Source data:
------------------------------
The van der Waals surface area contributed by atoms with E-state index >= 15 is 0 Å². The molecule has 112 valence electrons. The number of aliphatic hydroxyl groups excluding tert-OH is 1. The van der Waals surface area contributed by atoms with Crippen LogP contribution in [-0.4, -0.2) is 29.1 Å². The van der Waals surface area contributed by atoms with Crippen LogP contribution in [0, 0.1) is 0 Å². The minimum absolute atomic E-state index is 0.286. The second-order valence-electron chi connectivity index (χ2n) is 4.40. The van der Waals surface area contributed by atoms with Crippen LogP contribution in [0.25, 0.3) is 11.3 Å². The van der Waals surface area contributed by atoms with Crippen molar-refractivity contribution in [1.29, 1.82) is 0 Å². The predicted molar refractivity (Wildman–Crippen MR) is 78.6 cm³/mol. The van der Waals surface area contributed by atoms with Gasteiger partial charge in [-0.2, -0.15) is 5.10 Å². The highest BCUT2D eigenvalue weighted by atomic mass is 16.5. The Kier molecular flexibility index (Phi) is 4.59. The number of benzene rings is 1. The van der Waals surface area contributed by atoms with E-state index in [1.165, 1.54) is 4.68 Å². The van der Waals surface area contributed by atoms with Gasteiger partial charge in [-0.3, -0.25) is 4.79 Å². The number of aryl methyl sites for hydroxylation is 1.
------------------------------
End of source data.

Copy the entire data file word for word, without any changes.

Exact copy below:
The van der Waals surface area contributed by atoms with E-state index >= 15 is 0 Å². The molecule has 112 valence electrons. The number of aliphatic hydroxyl groups excluding tert-OH is 1. The van der Waals surface area contributed by atoms with Crippen LogP contribution in [-0.4, -0.2) is 29.1 Å². The van der Waals surface area contributed by atoms with Crippen LogP contribution in [0, 0.1) is 0 Å². The minimum absolute atomic E-state index is 0.286. The second-order valence-electron chi connectivity index (χ2n) is 4.40. The van der Waals surface area contributed by atoms with Crippen LogP contribution in [0.25, 0.3) is 11.3 Å². The van der Waals surface area contributed by atoms with Crippen molar-refractivity contribution in [1.29, 1.82) is 0 Å². The predicted molar refractivity (Wildman–Crippen MR) is 78.6 cm³/mol. The van der Waals surface area contributed by atoms with Gasteiger partial charge in [-0.2, -0.15) is 5.10 Å². The highest BCUT2D eigenvalue weighted by atomic mass is 16.5. The Kier molecular flexibility index (Phi) is 4.59. The number of benzene rings is 1. The van der Waals surface area contributed by atoms with E-state index in [1.165, 1.54) is 4.68 Å². The van der Waals surface area contributed by atoms with Gasteiger partial charge in [-0.3, -0.25) is 4.79 Å². The number of aryl methyl sites for hydroxylation is 1.